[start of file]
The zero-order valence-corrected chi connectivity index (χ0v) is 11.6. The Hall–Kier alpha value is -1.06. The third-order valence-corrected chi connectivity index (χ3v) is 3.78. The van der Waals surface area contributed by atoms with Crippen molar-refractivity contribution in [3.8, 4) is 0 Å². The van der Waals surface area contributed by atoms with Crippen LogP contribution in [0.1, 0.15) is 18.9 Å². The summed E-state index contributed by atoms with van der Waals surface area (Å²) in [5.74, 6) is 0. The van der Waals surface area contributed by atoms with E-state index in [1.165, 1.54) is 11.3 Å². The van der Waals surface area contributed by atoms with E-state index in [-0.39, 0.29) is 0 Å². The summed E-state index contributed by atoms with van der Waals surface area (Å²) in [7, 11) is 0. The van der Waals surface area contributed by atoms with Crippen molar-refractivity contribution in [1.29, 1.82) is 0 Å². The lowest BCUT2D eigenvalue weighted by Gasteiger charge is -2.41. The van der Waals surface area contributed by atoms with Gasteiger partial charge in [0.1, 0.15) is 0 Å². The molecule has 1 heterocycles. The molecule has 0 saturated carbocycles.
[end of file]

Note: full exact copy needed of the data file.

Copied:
The zero-order valence-corrected chi connectivity index (χ0v) is 11.6. The Hall–Kier alpha value is -1.06. The third-order valence-corrected chi connectivity index (χ3v) is 3.78. The van der Waals surface area contributed by atoms with Crippen molar-refractivity contribution in [3.8, 4) is 0 Å². The van der Waals surface area contributed by atoms with Crippen LogP contribution in [0.1, 0.15) is 18.9 Å². The summed E-state index contributed by atoms with van der Waals surface area (Å²) in [5.74, 6) is 0. The van der Waals surface area contributed by atoms with E-state index in [1.165, 1.54) is 11.3 Å². The van der Waals surface area contributed by atoms with E-state index in [-0.39, 0.29) is 0 Å². The summed E-state index contributed by atoms with van der Waals surface area (Å²) in [7, 11) is 0. The van der Waals surface area contributed by atoms with Crippen molar-refractivity contribution in [1.29, 1.82) is 0 Å². The lowest BCUT2D eigenvalue weighted by Gasteiger charge is -2.41. The van der Waals surface area contributed by atoms with Gasteiger partial charge in [0.1, 0.15) is 0 Å². The molecule has 1 heterocycles. The molecule has 0 saturated carbocycles.